I'm highly anticipating the arrival of my new digital camera – a Canon Powershot – so I've been going through all my old photos on my Casio. I came across these photos from Bryan's and my first dinner at The Bazaar by Jose Andres at West Hollywood's SLS Hotel. It was a few months after the hotel, and subsequently restaurant, opened. Ironically, it was also the week I got laid off and a few days before Bryan was diagnosed, so without knowing it, the meal was kind of our "last hurrah dinner" before the madness set in.
Without being entirely redundant, the atmosphere at The Bazaar is well, bizarre. The decor of the bar area alone –which is where most of the "see and be seen" end up waiting for their tables – is whimsical in an Alice-in-Wonderland-meets-Philippe-Starck way. It's modern, it's flashy, but thankfully just one tablet of acid shy of making you entirely lose your mind.
Once you get into the restaurant itself things calm down a bit, at least from a decor perspective. The dining room is split into two unique sides – Rojo and Blanca – serving traditional and contemporary versions of Spanish tapas, respectively (we prefer the Rojo room, for no other reason than we enjoyed watching the chefs behind the Charchuterie bar). The food is as bold and inspired as the restaurant's decor but with flavors and themes clearly representative of Andres' award-winning passion for bringing traditional Spanish tapas into a new era. And with a hand-picked team of some of the nation's best and brightest culinary minds, that's exactly what The Bazaar does.
Rojo's Dining Room
The Bazaar's open kitchen is visible from the Rojo dining room, and it's obvious to anyone watching that the chefs are more than simply detail-oriented. Each chef is assigned to an individual station with a task so specific, it's clear The Bazaar is a very well-oiled machine.
I watched one chef do nothing all night but create a pressurized yogurt dip to accompany a sweet potato chip appetizer. One by one, he dispensed whipped yogurt from a pressurized container into a glass dish, then very delicately hand-swirled star anise, olive oil and a dash of tamarind. This was his dedicated task, all night long, all for a $10 appetizer. Ironically, the sweet potato chips were bagged by someone at a different station.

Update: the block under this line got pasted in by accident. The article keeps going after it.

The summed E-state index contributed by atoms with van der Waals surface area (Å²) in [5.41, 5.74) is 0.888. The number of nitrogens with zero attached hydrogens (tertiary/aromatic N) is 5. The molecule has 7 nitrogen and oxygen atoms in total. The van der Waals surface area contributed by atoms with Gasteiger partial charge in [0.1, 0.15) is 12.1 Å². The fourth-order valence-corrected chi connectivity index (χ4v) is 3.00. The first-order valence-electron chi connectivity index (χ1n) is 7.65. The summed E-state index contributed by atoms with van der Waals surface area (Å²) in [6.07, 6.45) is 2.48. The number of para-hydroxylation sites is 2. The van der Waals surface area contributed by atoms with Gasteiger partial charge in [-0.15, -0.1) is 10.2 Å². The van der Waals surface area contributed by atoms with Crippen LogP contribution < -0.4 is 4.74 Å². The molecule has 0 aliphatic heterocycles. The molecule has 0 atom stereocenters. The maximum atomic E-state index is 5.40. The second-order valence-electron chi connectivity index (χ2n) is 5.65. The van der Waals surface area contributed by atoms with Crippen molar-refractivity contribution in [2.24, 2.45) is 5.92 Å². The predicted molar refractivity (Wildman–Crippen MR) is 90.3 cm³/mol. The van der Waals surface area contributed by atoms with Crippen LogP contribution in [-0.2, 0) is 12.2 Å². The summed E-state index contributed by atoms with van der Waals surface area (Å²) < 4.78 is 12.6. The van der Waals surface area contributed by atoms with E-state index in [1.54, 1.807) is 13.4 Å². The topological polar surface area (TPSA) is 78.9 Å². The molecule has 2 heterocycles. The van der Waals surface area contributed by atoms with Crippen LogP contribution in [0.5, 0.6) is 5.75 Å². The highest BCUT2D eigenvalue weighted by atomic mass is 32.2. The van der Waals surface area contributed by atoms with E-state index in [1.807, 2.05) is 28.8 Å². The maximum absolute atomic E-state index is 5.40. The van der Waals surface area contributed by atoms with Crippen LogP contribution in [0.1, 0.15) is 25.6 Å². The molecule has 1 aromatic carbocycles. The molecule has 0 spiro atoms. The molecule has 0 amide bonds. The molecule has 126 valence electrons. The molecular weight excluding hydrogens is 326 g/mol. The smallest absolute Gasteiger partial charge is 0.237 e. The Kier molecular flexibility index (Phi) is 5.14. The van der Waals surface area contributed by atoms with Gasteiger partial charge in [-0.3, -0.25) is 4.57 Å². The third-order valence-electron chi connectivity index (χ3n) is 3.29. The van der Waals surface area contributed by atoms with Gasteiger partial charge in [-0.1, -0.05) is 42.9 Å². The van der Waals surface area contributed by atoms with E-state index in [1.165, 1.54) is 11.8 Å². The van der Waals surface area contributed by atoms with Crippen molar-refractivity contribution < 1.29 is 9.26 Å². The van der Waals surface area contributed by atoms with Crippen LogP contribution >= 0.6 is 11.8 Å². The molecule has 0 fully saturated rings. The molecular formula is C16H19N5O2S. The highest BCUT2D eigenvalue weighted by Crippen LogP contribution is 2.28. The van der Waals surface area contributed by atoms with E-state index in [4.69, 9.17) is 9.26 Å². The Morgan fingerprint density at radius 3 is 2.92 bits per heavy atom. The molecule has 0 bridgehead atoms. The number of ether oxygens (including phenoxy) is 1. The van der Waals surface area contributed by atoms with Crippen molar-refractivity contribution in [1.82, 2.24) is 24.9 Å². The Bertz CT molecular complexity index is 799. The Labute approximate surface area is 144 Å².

Sweet potato chips with yogurt, tamarind, star anise
(Excuse the bite; we were starving!)
When it came time to order, we had a serious decision ahead of us: traditional or contemporary? The traditional, or Rojo, tapas is like having a comforting, familiar meal made by your Spanish grandma. The menu is segmented by traditional tapas' cooking methods and ingredients. Latas y Conservas, for example, showcases delicacies made by Andres in-house canning team; sea urchin, white asparagus and oysters, just to name a few, are canned using a food preservation technique invented in 1810 in France but later adopted by Spain. Other menu components include Jamones y Embutidos (Spanish ham), Quesos (cheese), Sopas (soup), Verduras (vegetables), Pescado y Marisco (fish & seafood) and Carnes (meat).
The Contemporary, or Blanca, side of the menu is filled with dishes so unique and inventive they reminded me of something Top Chef's Michael Voltaggio might dream up. The Organized Caesar Salad, for example, mimics sushi rolls, each filled with romaine lettuce, and topped with either a quail egg, Parmesan cheese or a mini crouton. The "Not Your Everyday Caprese" mixes blanched cherry tomatoes, basil pesto, mini croutons with liquid mozzarella capsules.
The servers suggest you get a spoonful of everything, take a bite
and the liquid mozzarella "capsule" bursts in your mouth. I could eat about five of these.
You can see the rest of our dishes below, ranging from a seared scallop to a new take on an old favorite: "Philly Cheesesteak," air bread filled with melted cheese and topped with Wagyu beef. After all was said and done, The Bazaar was definitely an experience. We loved the majority of our dishes but would mix it up a bit more next time, adding more of the traditional Tapas to our order. Since the dishes are all basically between $4-$16 each, we managed to get out of The Bazaar with our wallet intact. It's just making your way through that scenester lobby that's the issue...
"Organized Caesar Salad"
"Not Your Everyday Caprese"
Tortilla de Patatas ‘New Way’
Warm potato foam with a slow cooked egg "63" (slow-cooked to 63 degrees) and caramelized onions
Paella-style pasta with shrimp, cooked in seafood broth